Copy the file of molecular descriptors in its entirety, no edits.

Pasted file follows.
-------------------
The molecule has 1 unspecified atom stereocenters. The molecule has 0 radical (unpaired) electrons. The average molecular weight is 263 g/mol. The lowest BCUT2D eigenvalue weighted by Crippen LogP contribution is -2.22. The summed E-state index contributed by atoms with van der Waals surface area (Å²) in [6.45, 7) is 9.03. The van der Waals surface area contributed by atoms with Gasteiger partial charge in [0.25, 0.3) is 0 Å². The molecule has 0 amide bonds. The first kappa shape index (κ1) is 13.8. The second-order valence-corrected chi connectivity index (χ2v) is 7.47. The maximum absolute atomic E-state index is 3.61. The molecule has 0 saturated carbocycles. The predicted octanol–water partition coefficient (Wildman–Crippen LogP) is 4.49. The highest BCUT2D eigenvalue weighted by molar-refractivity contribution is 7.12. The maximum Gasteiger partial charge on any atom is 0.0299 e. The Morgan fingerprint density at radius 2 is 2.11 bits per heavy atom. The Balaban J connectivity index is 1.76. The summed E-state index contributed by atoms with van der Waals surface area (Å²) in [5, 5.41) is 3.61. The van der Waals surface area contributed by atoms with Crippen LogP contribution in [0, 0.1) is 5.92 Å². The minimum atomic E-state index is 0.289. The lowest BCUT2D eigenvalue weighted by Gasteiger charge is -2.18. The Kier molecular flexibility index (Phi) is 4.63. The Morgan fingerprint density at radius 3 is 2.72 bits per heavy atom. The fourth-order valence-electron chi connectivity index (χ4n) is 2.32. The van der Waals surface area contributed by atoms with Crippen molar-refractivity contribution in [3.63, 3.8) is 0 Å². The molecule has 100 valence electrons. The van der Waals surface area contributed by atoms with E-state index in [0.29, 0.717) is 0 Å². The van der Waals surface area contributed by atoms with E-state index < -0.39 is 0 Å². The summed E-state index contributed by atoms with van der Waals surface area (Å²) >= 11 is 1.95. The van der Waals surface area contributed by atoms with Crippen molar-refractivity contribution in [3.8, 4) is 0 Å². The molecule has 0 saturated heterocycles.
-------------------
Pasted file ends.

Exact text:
The molecule has 1 unspecified atom stereocenters. The molecule has 0 radical (unpaired) electrons. The average molecular weight is 263 g/mol. The lowest BCUT2D eigenvalue weighted by Crippen LogP contribution is -2.22. The summed E-state index contributed by atoms with van der Waals surface area (Å²) in [6.45, 7) is 9.03. The van der Waals surface area contributed by atoms with Gasteiger partial charge in [0.25, 0.3) is 0 Å². The molecule has 0 amide bonds. The first kappa shape index (κ1) is 13.8. The second-order valence-corrected chi connectivity index (χ2v) is 7.47. The maximum absolute atomic E-state index is 3.61. The molecule has 0 saturated carbocycles. The predicted octanol–water partition coefficient (Wildman–Crippen LogP) is 4.49. The highest BCUT2D eigenvalue weighted by molar-refractivity contribution is 7.12. The maximum Gasteiger partial charge on any atom is 0.0299 e. The Morgan fingerprint density at radius 2 is 2.11 bits per heavy atom. The Balaban J connectivity index is 1.76. The summed E-state index contributed by atoms with van der Waals surface area (Å²) in [5, 5.41) is 3.61. The van der Waals surface area contributed by atoms with Crippen LogP contribution in [0, 0.1) is 5.92 Å². The minimum atomic E-state index is 0.289. The lowest BCUT2D eigenvalue weighted by Gasteiger charge is -2.18. The Kier molecular flexibility index (Phi) is 4.63. The Morgan fingerprint density at radius 3 is 2.72 bits per heavy atom. The fourth-order valence-electron chi connectivity index (χ4n) is 2.32. The van der Waals surface area contributed by atoms with Crippen molar-refractivity contribution in [3.63, 3.8) is 0 Å². The molecule has 100 valence electrons. The van der Waals surface area contributed by atoms with E-state index in [0.29, 0.717) is 0 Å². The van der Waals surface area contributed by atoms with E-state index < -0.39 is 0 Å². The summed E-state index contributed by atoms with van der Waals surface area (Å²) >= 11 is 1.95. The van der Waals surface area contributed by atoms with Crippen molar-refractivity contribution in [3.8, 4) is 0 Å². The molecule has 0 saturated heterocycles.